With three notable exceptions…
First, we find no mention of probiotics, friendly bacteria applied to the surface of the kibble after processing to help with digestion.
Next, the minerals listed here do not appear to be chelated. And that can make them more difficult to absorb. Non-chelated minerals are usually associated with lower quality dog foods.
And lastly, this dog food contains menadione, a controversial form of vitamin K linked to liver toxicity, allergies and the abnormal break-down of red blood cells.
Since vitamin K isn’t required by AAFCO in either of its dog food nutrient profiles, we question the use of this substance in any canine formulation.
Doggy Bag Dog Food Review
Judging by its ingredients alone, Doggy Bag Dog Food looks like a below-average dry product.
But ingredient quality by itself cannot tell the whole story. We still need to estimate the product’s meat content before determining a final rating.
And a fat-to-protein ratio of about 33%.
Below-average protein. Below-average fat. And above-average carbs when compared to a typical dry dog food.
When you consider the protein-boosting effect of the soybean meal, this looks like the profile of a kibble containing a limited amount of meat.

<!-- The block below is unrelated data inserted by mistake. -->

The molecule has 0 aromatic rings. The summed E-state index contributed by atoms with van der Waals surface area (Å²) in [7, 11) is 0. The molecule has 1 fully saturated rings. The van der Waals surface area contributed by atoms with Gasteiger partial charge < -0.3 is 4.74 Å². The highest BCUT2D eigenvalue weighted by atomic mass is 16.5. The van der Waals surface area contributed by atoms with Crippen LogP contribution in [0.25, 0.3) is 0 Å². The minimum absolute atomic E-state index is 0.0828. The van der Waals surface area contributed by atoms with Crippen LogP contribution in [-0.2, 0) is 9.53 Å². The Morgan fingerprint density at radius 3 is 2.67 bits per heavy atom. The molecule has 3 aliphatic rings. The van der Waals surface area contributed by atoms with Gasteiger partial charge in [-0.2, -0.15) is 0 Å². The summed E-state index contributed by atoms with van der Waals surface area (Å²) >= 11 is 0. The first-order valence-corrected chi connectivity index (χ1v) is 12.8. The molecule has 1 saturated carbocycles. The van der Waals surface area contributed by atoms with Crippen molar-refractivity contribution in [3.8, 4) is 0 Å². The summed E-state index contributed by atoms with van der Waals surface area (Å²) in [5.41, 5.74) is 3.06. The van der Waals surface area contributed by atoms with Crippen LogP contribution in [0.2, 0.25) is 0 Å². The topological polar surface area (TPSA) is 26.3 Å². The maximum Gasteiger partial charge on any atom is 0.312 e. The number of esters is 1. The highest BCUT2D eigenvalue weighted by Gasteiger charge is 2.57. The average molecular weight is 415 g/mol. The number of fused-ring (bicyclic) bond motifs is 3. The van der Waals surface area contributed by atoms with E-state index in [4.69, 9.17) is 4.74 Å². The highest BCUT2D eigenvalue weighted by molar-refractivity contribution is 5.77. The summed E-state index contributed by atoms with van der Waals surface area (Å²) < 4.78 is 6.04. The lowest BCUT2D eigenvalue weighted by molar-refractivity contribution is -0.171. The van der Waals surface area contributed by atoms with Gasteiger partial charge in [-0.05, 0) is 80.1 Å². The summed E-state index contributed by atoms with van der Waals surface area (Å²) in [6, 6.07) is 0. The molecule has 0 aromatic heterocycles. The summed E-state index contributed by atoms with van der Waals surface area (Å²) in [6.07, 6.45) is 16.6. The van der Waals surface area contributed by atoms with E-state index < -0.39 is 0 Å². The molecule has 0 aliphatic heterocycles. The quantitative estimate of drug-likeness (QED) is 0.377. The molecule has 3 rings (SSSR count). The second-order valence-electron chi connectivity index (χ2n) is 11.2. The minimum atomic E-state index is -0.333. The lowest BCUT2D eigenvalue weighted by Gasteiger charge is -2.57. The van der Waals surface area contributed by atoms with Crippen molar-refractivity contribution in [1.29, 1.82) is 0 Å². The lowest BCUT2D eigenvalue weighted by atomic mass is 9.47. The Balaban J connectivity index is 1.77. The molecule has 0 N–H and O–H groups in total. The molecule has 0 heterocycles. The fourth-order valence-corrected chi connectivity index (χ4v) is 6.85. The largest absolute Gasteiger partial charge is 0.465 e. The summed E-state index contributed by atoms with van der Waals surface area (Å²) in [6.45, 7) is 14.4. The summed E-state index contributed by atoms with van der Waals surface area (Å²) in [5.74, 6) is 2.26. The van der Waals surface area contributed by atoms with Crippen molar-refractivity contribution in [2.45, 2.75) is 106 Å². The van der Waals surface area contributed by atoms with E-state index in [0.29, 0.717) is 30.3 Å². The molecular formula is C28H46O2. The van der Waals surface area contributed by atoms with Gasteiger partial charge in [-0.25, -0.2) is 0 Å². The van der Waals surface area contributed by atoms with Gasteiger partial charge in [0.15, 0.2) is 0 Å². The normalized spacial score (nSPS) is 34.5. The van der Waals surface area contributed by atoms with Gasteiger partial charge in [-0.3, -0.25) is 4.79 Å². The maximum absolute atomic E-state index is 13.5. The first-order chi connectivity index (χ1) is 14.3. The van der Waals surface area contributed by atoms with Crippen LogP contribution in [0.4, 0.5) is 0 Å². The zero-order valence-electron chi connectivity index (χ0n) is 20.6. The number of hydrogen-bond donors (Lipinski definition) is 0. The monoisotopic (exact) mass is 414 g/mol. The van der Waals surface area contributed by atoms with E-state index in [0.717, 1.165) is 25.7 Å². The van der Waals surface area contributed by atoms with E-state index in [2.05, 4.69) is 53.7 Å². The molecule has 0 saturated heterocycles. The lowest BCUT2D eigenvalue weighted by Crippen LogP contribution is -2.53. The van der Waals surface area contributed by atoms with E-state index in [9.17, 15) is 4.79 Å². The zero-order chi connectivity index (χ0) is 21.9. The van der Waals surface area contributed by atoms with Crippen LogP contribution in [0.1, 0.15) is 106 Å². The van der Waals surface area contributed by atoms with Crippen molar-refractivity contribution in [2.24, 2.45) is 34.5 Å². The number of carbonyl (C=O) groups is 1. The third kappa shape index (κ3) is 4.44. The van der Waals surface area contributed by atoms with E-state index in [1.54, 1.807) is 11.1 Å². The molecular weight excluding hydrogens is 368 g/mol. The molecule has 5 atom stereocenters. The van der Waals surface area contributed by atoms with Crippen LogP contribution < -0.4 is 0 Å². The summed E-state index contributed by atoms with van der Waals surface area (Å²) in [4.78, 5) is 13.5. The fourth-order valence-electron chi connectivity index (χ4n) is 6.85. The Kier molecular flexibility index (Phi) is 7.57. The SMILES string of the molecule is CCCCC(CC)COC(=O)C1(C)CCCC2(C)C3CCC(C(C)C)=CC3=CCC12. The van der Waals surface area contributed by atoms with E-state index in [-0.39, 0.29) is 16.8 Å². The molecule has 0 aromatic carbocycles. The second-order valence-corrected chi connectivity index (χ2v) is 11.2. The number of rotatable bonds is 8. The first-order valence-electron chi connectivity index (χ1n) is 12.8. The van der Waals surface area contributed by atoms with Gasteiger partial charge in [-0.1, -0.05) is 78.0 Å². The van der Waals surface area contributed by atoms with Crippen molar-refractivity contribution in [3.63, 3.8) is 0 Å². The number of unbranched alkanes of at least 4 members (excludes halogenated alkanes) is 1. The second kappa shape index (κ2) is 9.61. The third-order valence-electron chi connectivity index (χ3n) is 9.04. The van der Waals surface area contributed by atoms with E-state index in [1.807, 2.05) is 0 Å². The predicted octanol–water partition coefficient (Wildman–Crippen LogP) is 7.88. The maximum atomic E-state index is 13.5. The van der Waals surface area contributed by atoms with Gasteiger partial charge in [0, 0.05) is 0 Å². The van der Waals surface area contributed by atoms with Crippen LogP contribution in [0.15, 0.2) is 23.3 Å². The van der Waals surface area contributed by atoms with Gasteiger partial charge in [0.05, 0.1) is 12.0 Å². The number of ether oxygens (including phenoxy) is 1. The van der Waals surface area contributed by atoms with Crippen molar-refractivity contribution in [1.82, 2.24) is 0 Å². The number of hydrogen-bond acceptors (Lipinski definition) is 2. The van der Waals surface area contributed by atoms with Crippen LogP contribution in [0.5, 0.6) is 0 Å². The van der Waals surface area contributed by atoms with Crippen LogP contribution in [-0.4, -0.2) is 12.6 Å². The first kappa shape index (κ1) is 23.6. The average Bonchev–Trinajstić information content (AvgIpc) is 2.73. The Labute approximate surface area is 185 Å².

Doggy Bag is a plant-based dry dog food using a limited amount of unnamed meat meal as its main source of animal protein, thus earning the brand 1 star.
Please note certain recipes are sometimes given a higher or lower rating based upon our estimate of their total meat content and (when appropriate) their fat-to-protein ratios.
Doggy Bag Dog Food
The following list (if present) includes all dog food recalls since 2009 directly related to this product line. If there are no recalls listed in this section, we have not yet reported any events.
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Notes and Updates
- Wheat Middlings as defined in an article by Wikipedia ↩
- Association of American Feed Control Officials, 2008 Edition ↩
- Shirley RB and Parsons CM, Effect of Ash Content on Protein Quality of Meat and Bone Meal, Department of Animal Sciences, University of Illinois, Poultry Science, 2001 80: 626-632 ↩